ID&E Spotlight: Meet Robert D., Veteran’s ERG Executive Sponsor

February 22, 2022

RobertSNC recently launched several Employee Resource Groups (ERGs) to highlight various communities within our company. One of those, the Veteran’s ERG, just got a new executive sponsor! Robert D. is an Army veteran, and believes for professional and personal success, there must be a culture of inclusion, diversity & equity. Read on, to learn why he is looking forward to leading and helping this group grow.

Robert, for those who don’t know you, please introduce yourself and your role at SNC.

I have the privilege of representing our world-class team of Security and Safety professionals here at SNC. SNC utilizes a holistic all-company approach to security and safety, managing all functions under a single umbrella. Our areas of responsibility include Business Continuity, Disaster Recovery, Crisis Management, Classified Programs and Networks, Insider Threat, Counterintelligence, Physical Security, Personnel Security, Operational Security, Communications Security, Cybersecurity, and Safety. It is hard to believe that I have been with SNC for four years and couldn’t be prouder of our accomplishments.

You recently became the executive sponsor of the Veteran’s ERG; what inspired you to lead this group?

It is a genuine honor to even be considered to represent this group of professionals. SNC maintains the largest veteran segment of any cleared defense contractor in the industry, with veterans comprising approximately 30% of our entire workforce. With such a diverse field of individuals coming from all branches and job functions, SNC’s veterans possess real-world experience and knowledge that can have a direct impact on our business pursuits and operational excellence in support of DOD and USG programs. Additionally, many of our veterans served in a leadership capacity benefiting from years of focused training and development. That experience can also have a positive impact on our fellow teammates through mentorships and coaching. Bottom line – I believe that this group’s potential is huge and I would like to see it used more effectively to impact individuals and the organization as a whole.

Why do you feel that Inclusivity, Diversity & Equity is important, especially at SNC?

Growing up, we didn’t have much and lived at or below the poverty line. I attended inner city and rural schools that were very diverse and played sports with teammates from every background. Someone’s ethnicity was simply not something I paid any attention to and my parents taught me to treat everyone equally. When I joined the Army at 17, it was no different. Young men from across the country and every background were thrown in the basic training maelstrom together. We learned very quickly (usually painfully) that we had to work together as a team to survive the relentless onslaught from our Drill Sergeants. It didn’t matter where you came from or what your skin color was, those tough as nails Sergeants treated us equally bad.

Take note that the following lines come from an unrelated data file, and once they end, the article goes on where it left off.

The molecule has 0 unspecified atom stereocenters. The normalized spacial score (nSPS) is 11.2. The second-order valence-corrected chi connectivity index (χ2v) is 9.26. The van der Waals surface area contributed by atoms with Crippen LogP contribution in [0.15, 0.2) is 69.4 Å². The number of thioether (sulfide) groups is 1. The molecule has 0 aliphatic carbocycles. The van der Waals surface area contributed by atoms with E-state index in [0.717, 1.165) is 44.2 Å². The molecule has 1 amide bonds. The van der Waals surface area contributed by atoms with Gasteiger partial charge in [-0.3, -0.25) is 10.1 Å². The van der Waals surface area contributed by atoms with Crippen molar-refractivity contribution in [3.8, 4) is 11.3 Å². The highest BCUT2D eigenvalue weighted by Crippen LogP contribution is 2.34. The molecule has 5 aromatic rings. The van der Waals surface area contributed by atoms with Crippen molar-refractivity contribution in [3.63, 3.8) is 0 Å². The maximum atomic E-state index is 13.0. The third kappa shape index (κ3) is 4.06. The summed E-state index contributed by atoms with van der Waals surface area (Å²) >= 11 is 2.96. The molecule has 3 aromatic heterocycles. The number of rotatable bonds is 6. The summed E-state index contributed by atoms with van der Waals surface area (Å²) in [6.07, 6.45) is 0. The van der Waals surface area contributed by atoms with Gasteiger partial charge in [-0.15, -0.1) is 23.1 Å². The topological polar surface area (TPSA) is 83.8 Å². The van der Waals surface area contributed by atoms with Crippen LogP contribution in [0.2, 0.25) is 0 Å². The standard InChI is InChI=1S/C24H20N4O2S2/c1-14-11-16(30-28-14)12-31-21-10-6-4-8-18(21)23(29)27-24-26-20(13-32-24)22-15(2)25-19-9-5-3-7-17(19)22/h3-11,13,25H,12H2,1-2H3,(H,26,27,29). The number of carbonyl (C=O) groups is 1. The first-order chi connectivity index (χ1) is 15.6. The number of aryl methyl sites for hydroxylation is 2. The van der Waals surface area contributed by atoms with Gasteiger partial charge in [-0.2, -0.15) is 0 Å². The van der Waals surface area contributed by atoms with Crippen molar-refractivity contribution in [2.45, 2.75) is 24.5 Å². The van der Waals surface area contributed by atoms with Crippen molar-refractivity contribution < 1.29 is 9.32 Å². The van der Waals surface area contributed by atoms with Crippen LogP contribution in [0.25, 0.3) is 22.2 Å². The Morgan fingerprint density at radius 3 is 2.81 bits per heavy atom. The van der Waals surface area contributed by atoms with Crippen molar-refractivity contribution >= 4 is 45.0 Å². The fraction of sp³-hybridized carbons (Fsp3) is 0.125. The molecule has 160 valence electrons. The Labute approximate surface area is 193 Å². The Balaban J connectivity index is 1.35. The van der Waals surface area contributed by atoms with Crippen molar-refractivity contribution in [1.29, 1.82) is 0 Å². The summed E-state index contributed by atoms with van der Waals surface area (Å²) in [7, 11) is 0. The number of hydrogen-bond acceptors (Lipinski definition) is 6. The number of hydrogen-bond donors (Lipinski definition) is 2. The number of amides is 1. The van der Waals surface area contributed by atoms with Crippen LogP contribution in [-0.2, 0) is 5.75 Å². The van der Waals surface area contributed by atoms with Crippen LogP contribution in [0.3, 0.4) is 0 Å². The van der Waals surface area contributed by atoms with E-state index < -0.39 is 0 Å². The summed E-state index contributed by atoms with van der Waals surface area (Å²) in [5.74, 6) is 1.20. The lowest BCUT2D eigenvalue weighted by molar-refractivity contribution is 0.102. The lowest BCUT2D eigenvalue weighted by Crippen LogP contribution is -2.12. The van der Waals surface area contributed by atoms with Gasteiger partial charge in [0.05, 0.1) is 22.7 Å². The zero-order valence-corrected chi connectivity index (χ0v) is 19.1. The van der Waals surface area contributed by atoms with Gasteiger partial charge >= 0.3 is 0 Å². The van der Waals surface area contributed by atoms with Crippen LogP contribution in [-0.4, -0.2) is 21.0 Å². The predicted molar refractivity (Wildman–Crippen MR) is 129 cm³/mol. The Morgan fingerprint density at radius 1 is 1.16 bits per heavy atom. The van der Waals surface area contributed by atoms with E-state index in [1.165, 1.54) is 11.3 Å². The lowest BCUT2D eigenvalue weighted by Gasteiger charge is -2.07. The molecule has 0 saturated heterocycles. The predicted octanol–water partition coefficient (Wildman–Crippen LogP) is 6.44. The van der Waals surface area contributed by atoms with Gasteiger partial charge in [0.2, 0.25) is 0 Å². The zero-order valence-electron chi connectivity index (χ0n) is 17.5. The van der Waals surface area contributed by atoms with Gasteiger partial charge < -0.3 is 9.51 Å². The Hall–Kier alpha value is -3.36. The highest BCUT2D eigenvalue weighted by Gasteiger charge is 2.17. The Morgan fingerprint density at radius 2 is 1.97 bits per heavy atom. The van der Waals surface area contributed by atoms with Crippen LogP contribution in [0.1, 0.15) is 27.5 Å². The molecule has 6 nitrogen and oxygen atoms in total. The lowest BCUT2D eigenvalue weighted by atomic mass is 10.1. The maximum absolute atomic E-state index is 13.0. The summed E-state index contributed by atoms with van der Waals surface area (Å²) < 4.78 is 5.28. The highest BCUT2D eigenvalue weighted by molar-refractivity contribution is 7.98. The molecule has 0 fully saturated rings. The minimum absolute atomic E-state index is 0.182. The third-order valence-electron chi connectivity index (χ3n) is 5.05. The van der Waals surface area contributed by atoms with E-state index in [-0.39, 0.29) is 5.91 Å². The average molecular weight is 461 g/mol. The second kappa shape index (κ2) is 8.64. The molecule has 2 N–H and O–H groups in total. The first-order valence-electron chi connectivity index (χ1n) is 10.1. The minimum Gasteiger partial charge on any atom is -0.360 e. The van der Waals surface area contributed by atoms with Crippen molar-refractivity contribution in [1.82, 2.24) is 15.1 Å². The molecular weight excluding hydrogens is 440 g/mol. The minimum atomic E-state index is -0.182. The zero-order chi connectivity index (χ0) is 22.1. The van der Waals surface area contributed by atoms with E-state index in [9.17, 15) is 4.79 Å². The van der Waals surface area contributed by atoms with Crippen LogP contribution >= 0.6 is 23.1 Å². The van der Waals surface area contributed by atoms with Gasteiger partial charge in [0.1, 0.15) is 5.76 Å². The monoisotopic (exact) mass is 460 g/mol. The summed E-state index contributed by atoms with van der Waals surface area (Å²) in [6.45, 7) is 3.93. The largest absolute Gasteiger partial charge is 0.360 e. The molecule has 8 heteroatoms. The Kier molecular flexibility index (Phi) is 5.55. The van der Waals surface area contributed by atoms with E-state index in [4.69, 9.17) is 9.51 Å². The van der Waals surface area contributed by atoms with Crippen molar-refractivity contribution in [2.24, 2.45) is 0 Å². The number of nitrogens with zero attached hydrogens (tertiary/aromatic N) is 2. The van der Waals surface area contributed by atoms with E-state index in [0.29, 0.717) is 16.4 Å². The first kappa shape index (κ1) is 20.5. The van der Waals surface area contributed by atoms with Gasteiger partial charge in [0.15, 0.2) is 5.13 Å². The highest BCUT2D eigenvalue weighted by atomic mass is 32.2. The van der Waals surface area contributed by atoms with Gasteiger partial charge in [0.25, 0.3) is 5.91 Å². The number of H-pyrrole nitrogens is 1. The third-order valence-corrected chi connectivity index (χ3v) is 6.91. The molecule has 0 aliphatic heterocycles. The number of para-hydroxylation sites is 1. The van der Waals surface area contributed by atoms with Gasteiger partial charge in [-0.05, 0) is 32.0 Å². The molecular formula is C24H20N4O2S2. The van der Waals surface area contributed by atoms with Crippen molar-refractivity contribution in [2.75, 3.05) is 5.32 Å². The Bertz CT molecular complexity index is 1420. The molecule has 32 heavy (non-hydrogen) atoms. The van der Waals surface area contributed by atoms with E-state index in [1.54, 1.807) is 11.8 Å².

Fast forward several years into my military career to experiences that really changed my overall understanding and mindset about diversity and inclusion. I was a young scout reconnaissance platoon sergeant in charge of 36 men. After a final formation for the day, a young Black soldier from another company approached me and asked if he could have a few minutes. He simply wanted to let me know - and thank me - for my reputation across the battalion for treating all soldiers with dignity and respect, especially minorities. I honestly didn’t know what to say and was caught completely off guard.

Jumping ahead a couple of years, I was serving as a senior enlisted member of a special operations detachment as part of a joint task force combating narcotics trafficking. Part of my responsibilities as an operator included cross training with our team medic to provide backup. We had a small HQ element that supported us with several female service members, and when needed we provided limited medical support in-house to include inoculations. When annual flu shot season arrived, I was requested by name by our female cadre to administer the shots. The reason given was that they simply didn’t feel comfortable around my teammates because they had to remove their uniform top.

In both cases, my eyes were opened to see what others might be dealing with, and I learned to be more aware about the attitudes and behaviors of those around me – taking every opportunity to help individuals do the same.

As a veteran, describe the impact your fellow veterans (and their allies!) can make as part of the ERG.

As individuals and a group, we may have the answer to a hard problem experienced elsewhere in the organization. We also may have information that can lead to success with a new business pursuit, or even an “intraprenurship” opportunity where none existed before. I want to ensure that this information is captured and made available for use throughout SNC.

Anything else you’d like to add?

I am proud to be a part of this organization. Without exception, every veteran I have talked to at SNC has the same desire to help protect our active duty brothers and sisters. What we do here matters and many of us know people whose lives were saved or whose missions were effective because of our technology and innovations. Working at SNC gives us the opportunity to serve long after we have hung up the uniform for the last time.


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